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Harley Davidson Case Study

Essay by   •  March 12, 2013  •  Case Study  •  2,955 Words (12 Pages)  •  1,738 Views

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Table of Contents

Page

1. Introduction 3

2. Background 4

2.1 Leadership and Changeability 4

2.2 Current situation 6

2.3 Contribution and expectations 8

3. Plan to create and communicate the vision 8

3.1 Members of the company and their behavior 8

3.2 Measurement of progress 9

3.3 Detailed plan of action 11

The process of change starts with Step 1: Create Urgency 11

Step 2: Form a Powerful Coalition 11

Step 3: Create a Vision for Change 12

Step 4: Communicate the Vision 12

4. Implications & Conclusion 13

I. References 14

"No business can survive over the longer term if it cannot continually reinvent self.

But this is most difficult to do as it requires working across all layers of the firm.

Essential and difficult, it is the ultimate test of leadership."- Dr. John Kotter

1. Introduction

In the era of globalization and in a rapidly changing, modern business world, change is inevitable for almost every company. Due to this omnipresent phenomenon, the assignment at hand will deal with the topic of change management. By way of example and to illustrate the topic, the choice has fallen to Harley-Davidson. The consensus of the group members involved in this assignment was that Harley-Davidson is exemplary in that it has been almost destroyed in the past, because it was not able to change quickly enough. However, the company finally managed to change and to learn its lessons from history.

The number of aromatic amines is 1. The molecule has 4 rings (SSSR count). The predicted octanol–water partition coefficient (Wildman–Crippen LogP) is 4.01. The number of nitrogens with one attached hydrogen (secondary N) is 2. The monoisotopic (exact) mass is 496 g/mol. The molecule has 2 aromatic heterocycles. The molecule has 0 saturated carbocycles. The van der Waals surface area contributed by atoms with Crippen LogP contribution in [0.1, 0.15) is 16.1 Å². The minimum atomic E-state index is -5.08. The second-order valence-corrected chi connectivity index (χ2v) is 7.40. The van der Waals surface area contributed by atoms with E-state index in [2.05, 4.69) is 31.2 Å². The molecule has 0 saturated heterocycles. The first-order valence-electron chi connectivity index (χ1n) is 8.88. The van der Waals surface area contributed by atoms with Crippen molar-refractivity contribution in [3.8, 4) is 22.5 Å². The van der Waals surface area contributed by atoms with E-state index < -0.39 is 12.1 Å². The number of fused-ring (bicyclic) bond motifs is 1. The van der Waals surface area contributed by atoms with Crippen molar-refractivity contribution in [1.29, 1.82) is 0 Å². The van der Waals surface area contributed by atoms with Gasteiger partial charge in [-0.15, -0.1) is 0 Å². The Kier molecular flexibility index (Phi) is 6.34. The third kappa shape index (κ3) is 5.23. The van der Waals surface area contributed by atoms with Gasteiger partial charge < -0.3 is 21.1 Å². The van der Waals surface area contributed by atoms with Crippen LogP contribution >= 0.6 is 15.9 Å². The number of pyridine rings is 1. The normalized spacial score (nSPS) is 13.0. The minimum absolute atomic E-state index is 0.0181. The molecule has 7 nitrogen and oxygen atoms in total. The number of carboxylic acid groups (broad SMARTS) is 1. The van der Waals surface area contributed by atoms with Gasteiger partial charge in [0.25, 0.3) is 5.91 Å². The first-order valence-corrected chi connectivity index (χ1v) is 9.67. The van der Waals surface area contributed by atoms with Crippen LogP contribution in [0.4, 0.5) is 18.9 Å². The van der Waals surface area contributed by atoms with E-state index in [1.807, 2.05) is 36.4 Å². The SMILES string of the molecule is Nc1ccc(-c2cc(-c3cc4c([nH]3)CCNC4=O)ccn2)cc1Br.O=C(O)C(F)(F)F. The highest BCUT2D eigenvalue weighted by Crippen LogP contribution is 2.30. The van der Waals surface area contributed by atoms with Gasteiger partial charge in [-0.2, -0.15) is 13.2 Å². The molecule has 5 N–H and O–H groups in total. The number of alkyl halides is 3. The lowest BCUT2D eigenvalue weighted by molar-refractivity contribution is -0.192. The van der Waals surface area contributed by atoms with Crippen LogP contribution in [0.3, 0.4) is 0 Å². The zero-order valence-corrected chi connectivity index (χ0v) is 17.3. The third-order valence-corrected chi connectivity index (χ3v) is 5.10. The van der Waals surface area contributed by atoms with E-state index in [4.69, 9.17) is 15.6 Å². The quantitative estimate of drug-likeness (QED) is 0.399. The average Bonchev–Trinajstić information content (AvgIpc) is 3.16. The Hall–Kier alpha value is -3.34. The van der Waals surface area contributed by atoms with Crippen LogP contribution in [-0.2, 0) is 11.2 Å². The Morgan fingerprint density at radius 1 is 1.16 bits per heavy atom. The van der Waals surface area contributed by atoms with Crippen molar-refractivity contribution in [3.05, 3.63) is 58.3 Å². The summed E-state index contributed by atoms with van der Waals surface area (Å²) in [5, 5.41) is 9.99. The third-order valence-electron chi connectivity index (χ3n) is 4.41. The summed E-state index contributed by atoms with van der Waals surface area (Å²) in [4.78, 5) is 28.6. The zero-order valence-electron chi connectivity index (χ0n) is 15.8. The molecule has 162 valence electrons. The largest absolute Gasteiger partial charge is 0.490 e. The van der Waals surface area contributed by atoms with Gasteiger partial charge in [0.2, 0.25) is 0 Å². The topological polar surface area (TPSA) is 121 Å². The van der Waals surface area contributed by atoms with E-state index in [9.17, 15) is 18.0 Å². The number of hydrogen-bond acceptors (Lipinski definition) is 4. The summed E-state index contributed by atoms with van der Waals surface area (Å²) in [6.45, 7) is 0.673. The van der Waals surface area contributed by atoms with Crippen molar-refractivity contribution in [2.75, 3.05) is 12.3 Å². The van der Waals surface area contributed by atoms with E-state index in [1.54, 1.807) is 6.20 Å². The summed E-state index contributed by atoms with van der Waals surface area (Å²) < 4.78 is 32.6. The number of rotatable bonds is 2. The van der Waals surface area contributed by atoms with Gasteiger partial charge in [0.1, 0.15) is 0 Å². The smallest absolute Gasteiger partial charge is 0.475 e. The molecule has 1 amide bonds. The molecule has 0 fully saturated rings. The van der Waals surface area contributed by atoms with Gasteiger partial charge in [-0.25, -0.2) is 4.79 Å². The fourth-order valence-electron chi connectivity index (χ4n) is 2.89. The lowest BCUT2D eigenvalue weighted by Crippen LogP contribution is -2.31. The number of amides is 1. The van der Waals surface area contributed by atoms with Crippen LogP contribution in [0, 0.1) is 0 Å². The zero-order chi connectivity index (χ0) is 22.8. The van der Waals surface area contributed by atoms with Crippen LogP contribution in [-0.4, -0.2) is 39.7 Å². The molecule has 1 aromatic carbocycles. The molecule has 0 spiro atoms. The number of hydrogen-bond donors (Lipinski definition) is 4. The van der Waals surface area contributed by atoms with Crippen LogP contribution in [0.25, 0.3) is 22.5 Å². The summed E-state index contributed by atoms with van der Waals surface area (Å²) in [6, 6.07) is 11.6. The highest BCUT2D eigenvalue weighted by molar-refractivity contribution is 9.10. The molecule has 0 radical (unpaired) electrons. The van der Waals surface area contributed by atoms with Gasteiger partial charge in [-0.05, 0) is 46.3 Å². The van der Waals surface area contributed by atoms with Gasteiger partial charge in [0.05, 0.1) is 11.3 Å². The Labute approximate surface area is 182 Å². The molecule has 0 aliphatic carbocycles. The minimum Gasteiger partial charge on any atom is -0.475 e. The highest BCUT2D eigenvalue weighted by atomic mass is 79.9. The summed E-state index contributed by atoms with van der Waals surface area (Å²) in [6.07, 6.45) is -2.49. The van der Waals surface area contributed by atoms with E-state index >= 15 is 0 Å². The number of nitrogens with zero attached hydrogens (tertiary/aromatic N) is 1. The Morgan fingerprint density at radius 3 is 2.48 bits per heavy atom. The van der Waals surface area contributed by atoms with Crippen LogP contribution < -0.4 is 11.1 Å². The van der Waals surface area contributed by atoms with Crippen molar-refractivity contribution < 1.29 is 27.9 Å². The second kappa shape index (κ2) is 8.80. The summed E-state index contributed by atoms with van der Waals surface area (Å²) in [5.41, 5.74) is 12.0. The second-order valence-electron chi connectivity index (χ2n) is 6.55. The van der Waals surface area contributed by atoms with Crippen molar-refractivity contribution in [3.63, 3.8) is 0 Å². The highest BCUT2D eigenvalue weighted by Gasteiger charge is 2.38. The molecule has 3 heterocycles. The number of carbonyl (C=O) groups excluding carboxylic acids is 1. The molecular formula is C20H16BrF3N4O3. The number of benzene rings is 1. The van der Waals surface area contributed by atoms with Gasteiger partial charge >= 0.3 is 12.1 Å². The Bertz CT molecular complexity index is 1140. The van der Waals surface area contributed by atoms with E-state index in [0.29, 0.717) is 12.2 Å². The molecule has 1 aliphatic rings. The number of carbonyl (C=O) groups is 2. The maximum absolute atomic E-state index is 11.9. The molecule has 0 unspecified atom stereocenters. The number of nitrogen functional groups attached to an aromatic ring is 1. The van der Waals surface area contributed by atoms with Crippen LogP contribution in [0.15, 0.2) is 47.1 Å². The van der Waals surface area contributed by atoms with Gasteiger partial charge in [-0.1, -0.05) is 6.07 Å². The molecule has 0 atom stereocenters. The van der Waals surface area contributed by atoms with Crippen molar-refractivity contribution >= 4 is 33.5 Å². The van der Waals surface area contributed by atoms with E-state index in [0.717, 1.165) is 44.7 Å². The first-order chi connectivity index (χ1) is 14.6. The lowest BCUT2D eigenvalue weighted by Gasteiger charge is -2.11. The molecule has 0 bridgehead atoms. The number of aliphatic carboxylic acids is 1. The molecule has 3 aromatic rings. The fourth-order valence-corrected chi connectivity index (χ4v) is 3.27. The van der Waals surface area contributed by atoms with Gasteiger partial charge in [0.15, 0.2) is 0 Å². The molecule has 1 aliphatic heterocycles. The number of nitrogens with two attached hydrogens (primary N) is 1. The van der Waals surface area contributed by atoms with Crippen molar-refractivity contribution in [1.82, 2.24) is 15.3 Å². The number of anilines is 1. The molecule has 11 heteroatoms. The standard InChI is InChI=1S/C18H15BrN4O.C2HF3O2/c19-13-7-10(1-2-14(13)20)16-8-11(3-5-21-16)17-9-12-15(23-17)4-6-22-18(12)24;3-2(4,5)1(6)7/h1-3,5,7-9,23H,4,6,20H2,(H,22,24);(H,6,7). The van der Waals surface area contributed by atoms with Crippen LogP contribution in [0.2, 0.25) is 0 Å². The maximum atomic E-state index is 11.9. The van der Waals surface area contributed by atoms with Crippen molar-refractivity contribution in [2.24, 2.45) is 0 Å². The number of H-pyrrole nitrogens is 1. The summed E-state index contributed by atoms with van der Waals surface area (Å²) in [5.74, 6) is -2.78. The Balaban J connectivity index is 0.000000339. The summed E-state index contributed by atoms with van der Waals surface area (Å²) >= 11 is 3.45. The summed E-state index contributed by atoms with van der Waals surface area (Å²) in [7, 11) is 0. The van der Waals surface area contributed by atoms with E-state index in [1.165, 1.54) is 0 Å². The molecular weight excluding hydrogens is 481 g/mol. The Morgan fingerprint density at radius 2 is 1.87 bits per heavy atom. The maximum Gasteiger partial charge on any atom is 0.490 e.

Today, Harley-Davidson is facing again a complicated market situation caused by its dependence on the U.S. market. An opportunity for future growth could be a thrust into development of foreign markets, including the Asian markets. However, if its competition is more forceful in developing global markets, Harley-Davidson may have difficulties competing in these markets. Therefore, the central challenge and goal will be in the beginning to convince the employers of Harley Davidson's that a fundamental change in the organization's strategy and market orientation is necessary and that independence from the U.S. market is essential to the firm's future. This task is somewhat complicated because there is no generally perceived need to change at this moment.

The memorandum at hand delivers background information on Harley-Davidson and change management in the past, its current state and challenges as well as a plan of action to realize the goal by example of Kotter's Eight Steps (Kotter, 1995).

2. Background

2.1 Leadership and Changeability

The Harley-Davidson Motorcycle Company was founded in 1903 and was soon to become the world's leading manufacturer of motorcycles (Oosterwa & Dantar, 2010). The first bike was incapable of climbing through the hills of the state, which led to the first challenge, because the founders were forced to cope with the situation and to develop their motor further. History has shown that their development of the motor was successful and grounded the elevating success of the company. In 1969, Harley-Davidson was sold to the American Machine Foundry (AMF) and production was increased by 300 % (Wright, 1993).